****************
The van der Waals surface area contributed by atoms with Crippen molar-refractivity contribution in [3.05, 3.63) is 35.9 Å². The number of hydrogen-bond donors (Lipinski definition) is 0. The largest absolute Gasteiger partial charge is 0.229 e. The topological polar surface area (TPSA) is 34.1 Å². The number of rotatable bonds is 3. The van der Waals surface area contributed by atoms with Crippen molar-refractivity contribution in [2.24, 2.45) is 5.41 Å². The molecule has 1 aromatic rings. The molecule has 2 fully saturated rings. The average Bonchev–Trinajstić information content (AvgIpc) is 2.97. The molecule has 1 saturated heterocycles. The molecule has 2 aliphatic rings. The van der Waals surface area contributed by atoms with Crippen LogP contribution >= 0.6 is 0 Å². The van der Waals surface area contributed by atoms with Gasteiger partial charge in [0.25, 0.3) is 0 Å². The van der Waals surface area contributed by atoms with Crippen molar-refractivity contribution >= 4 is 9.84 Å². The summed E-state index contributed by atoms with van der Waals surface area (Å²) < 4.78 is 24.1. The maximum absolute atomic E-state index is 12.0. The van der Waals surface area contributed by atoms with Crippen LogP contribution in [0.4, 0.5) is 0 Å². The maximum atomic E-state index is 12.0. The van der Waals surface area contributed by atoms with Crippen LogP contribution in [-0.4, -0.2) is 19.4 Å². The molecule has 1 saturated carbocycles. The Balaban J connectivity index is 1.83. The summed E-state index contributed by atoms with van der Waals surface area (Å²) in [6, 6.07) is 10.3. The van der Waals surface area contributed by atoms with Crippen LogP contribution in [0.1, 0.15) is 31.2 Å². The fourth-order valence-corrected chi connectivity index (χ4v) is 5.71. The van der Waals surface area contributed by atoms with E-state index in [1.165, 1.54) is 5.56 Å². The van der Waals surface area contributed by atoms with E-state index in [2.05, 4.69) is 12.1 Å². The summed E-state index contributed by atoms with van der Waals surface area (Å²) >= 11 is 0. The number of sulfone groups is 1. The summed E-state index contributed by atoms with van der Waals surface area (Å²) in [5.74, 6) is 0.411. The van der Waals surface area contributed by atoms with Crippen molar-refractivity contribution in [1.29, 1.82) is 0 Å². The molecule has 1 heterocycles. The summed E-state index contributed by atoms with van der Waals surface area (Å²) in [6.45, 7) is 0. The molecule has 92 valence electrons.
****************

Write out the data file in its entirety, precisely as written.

The van der Waals surface area contributed by atoms with Crippen molar-refractivity contribution in [3.05, 3.63) is 35.9 Å². The number of hydrogen-bond donors (Lipinski definition) is 0. The largest absolute Gasteiger partial charge is 0.229 e. The topological polar surface area (TPSA) is 34.1 Å². The number of rotatable bonds is 3. The van der Waals surface area contributed by atoms with Crippen molar-refractivity contribution in [2.24, 2.45) is 5.41 Å². The molecule has 1 aromatic rings. The molecule has 2 fully saturated rings. The average Bonchev–Trinajstić information content (AvgIpc) is 2.97. The molecule has 1 saturated heterocycles. The molecule has 2 aliphatic rings. The van der Waals surface area contributed by atoms with Crippen LogP contribution >= 0.6 is 0 Å². The van der Waals surface area contributed by atoms with Gasteiger partial charge in [0.25, 0.3) is 0 Å². The van der Waals surface area contributed by atoms with Crippen molar-refractivity contribution >= 4 is 9.84 Å². The summed E-state index contributed by atoms with van der Waals surface area (Å²) < 4.78 is 24.1. The maximum absolute atomic E-state index is 12.0. The van der Waals surface area contributed by atoms with Crippen LogP contribution in [0.4, 0.5) is 0 Å². The maximum atomic E-state index is 12.0. The van der Waals surface area contributed by atoms with Crippen LogP contribution in [-0.4, -0.2) is 19.4 Å². The molecule has 1 saturated carbocycles. The Balaban J connectivity index is 1.83. The summed E-state index contributed by atoms with van der Waals surface area (Å²) in [6, 6.07) is 10.3. The van der Waals surface area contributed by atoms with Crippen LogP contribution in [0.1, 0.15) is 31.2 Å². The fourth-order valence-corrected chi connectivity index (χ4v) is 5.71. The van der Waals surface area contributed by atoms with E-state index in [1.165, 1.54) is 5.56 Å². The van der Waals surface area contributed by atoms with E-state index in [2.05, 4.69) is 12.1 Å². The summed E-state index contributed by atoms with van der Waals surface area (Å²) >= 11 is 0. The number of sulfone groups is 1. The summed E-state index contributed by atoms with van der Waals surface area (Å²) in [5.74, 6) is 0.411. The van der Waals surface area contributed by atoms with Crippen molar-refractivity contribution in [1.29, 1.82) is 0 Å². The molecule has 1 heterocycles. The summed E-state index contributed by atoms with van der Waals surface area (Å²) in [6.45, 7) is 0. The molecule has 92 valence electrons.